Treating an Achilles Tendon Injury 

While the newest Jet is treating his injury surgically, that’s not your only option when it comes to recovering from a torn Achilles tendon. Our podiatrists in Nassau County are able to treat an Achilles tendon injury with or without surgery. Your best option will depend on the severity of your tear, along with your age and typical activity level. 

If we decide on a nonsurgical treatment plan, we’ll start by taking pressure off your tendon, meaning you’ll have to get around with the help of crutches. Next, we’ll put you on a regular icing schedule, to help relieve pain and inflammation. We’ll also need to immobilize your ankle, at least for the first few weeks following your injury. And that could happen with a cast that keeps your foot in downward flexion, or with a walking boot fitted with a wedge in the heel. 

Now, this treatment plan allows you to avoid surgery. However, doing so could extend your recovery time, and your risk for repeat injuries may be slightly higher, even after your tendon heals.  

Repairing the Achilles Tendon with Surgery

If we decide to surgically repair your Achilles tendon, we’ll need to make an incision above the sight of the rupture, toward the back of your lower leg, so that we can put your torn tendon back together. In some cases, we may need to use the support of other tendons to stabilize the Achilles. 

Whether you repair your Achilles tendon surgically or otherwise, you’ll need to engage in physical rehabilitation in order to fully recover from this injury. There, you’ll be given exercises that are designed to strengthen the muscles in your leg and to restore the strength of the tendon, as well. While you should remain in rehab for a full year following your injury, most patients are able to resume their regular activities within six months. However, for athletes like Rodgers, that time frame may be extended since their “regular activities” are far more strenuous than those of the typical individual. In such cases, achieving a full recovery may also mean engaging in functional rehabilitation, which provides exercises that help coordinate your body parts as they move, in order to help you return to peak, pre-injury, performance levels.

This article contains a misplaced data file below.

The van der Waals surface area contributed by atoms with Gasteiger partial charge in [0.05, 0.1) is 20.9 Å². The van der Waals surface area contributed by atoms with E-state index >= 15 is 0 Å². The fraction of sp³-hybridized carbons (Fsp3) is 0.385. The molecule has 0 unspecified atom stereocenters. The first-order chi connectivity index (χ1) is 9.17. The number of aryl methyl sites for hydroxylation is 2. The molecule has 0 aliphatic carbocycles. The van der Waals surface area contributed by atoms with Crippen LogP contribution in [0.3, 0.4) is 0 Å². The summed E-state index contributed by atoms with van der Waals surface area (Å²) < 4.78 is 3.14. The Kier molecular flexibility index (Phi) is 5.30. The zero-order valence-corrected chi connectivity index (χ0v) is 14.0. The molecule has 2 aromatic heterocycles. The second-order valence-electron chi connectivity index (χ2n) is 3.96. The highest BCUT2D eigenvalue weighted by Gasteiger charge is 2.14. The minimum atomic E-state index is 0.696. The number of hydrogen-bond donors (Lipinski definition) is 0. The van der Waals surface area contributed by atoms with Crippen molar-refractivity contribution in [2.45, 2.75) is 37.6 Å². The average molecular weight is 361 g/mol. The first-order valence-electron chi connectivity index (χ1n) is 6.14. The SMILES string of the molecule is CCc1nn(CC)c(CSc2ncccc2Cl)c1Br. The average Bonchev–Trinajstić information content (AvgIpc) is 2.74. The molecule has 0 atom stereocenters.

Getting Back in the Game After a Sports Injury

While Rodgers won’t be back this NFL Season, Jets fans—and all sports fans—have reason to believe that this injury won’t mean the end of his career. After all, back in 2017, Rodgers spent the entire season with the Green Bay Packers playing on a broken leg. And, while his 2018 season illustrated the toll playing through an injury can take on your body, he rallied and kept on showing his athletic prowess in all the seasons that followed. 
Of course, as sports podiatrists in New York, we want to see the Jets brand new QB come back and play. But, just as we do for our patients, we prioritize a full recovery over artificial timelines that are dictated by sports seasons. Dealing with Achilles pain or an injury that’s keeping you from the activities you love? Schedule a consultation in our office today. We’ll evaluate your injury and determine a treatment and rehabilitation program that will get you back in action as soon as possible—without compromising your recovery!